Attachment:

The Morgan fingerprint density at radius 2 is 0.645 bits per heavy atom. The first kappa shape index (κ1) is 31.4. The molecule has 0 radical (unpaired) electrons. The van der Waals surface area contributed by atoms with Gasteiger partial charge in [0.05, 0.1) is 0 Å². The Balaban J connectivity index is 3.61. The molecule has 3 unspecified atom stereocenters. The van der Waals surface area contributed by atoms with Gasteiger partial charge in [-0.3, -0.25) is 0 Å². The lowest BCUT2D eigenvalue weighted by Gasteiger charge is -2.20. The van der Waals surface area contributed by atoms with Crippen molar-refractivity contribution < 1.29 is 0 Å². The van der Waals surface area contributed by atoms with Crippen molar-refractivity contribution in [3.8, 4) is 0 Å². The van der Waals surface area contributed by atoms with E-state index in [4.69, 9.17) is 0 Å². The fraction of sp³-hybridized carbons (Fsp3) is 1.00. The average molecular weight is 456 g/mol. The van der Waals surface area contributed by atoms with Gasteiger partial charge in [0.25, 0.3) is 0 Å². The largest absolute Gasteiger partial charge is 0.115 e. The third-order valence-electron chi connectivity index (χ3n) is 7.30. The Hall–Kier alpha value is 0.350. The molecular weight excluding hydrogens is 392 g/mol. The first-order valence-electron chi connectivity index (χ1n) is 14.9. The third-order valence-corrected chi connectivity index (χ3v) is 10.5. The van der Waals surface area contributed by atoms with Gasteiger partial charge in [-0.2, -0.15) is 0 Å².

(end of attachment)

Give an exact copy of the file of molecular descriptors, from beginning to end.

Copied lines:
The Morgan fingerprint density at radius 2 is 0.645 bits per heavy atom. The first kappa shape index (κ1) is 31.4. The molecule has 0 radical (unpaired) electrons. The van der Waals surface area contributed by atoms with Gasteiger partial charge in [0.05, 0.1) is 0 Å². The Balaban J connectivity index is 3.61. The molecule has 3 unspecified atom stereocenters. The van der Waals surface area contributed by atoms with Gasteiger partial charge in [-0.3, -0.25) is 0 Å². The lowest BCUT2D eigenvalue weighted by Gasteiger charge is -2.20. The van der Waals surface area contributed by atoms with Crippen molar-refractivity contribution < 1.29 is 0 Å². The van der Waals surface area contributed by atoms with Crippen molar-refractivity contribution in [3.8, 4) is 0 Å². The van der Waals surface area contributed by atoms with E-state index in [4.69, 9.17) is 0 Å². The fraction of sp³-hybridized carbons (Fsp3) is 1.00. The average molecular weight is 456 g/mol. The van der Waals surface area contributed by atoms with Gasteiger partial charge in [0.25, 0.3) is 0 Å². The largest absolute Gasteiger partial charge is 0.115 e. The third-order valence-electron chi connectivity index (χ3n) is 7.30. The Hall–Kier alpha value is 0.350. The molecular weight excluding hydrogens is 392 g/mol. The first-order valence-electron chi connectivity index (χ1n) is 14.9. The third-order valence-corrected chi connectivity index (χ3v) is 10.5. The van der Waals surface area contributed by atoms with Gasteiger partial charge in [-0.2, -0.15) is 0 Å².